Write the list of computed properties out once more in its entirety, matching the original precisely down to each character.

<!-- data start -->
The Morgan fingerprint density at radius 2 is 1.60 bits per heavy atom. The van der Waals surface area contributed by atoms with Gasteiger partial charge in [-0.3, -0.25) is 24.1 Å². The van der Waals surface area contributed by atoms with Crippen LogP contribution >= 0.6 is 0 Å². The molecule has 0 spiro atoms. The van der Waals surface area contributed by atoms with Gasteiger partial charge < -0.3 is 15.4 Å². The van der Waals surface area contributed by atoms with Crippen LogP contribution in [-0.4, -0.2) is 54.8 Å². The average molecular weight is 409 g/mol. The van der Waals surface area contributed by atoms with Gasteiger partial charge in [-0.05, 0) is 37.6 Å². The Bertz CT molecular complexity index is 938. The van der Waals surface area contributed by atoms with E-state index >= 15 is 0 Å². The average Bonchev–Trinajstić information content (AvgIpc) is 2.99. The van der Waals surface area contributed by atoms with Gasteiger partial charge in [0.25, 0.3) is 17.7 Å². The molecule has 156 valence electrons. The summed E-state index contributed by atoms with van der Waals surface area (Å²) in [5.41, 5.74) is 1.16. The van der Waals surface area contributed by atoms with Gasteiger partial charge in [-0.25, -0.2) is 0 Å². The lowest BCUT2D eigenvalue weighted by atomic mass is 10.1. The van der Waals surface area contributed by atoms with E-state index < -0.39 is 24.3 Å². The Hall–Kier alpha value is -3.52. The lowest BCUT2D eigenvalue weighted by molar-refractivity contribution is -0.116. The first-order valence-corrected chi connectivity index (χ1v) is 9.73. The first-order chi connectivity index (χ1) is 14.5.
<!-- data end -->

The Morgan fingerprint density at radius 2 is 1.60 bits per heavy atom. The van der Waals surface area contributed by atoms with Gasteiger partial charge in [-0.3, -0.25) is 24.1 Å². The van der Waals surface area contributed by atoms with Crippen LogP contribution >= 0.6 is 0 Å². The molecule has 0 spiro atoms. The van der Waals surface area contributed by atoms with Gasteiger partial charge < -0.3 is 15.4 Å². The van der Waals surface area contributed by atoms with Crippen LogP contribution in [-0.4, -0.2) is 54.8 Å². The average molecular weight is 409 g/mol. The van der Waals surface area contributed by atoms with Gasteiger partial charge in [-0.05, 0) is 37.6 Å². The Bertz CT molecular complexity index is 938. The van der Waals surface area contributed by atoms with E-state index >= 15 is 0 Å². The average Bonchev–Trinajstić information content (AvgIpc) is 2.99. The van der Waals surface area contributed by atoms with Gasteiger partial charge in [0.25, 0.3) is 17.7 Å². The molecule has 156 valence electrons. The summed E-state index contributed by atoms with van der Waals surface area (Å²) in [5.41, 5.74) is 1.16. The van der Waals surface area contributed by atoms with Gasteiger partial charge in [-0.25, -0.2) is 0 Å². The lowest BCUT2D eigenvalue weighted by atomic mass is 10.1. The van der Waals surface area contributed by atoms with E-state index < -0.39 is 24.3 Å². The Hall–Kier alpha value is -3.52. The lowest BCUT2D eigenvalue weighted by molar-refractivity contribution is -0.116. The first-order valence-corrected chi connectivity index (χ1v) is 9.73. The first-order chi connectivity index (χ1) is 14.5.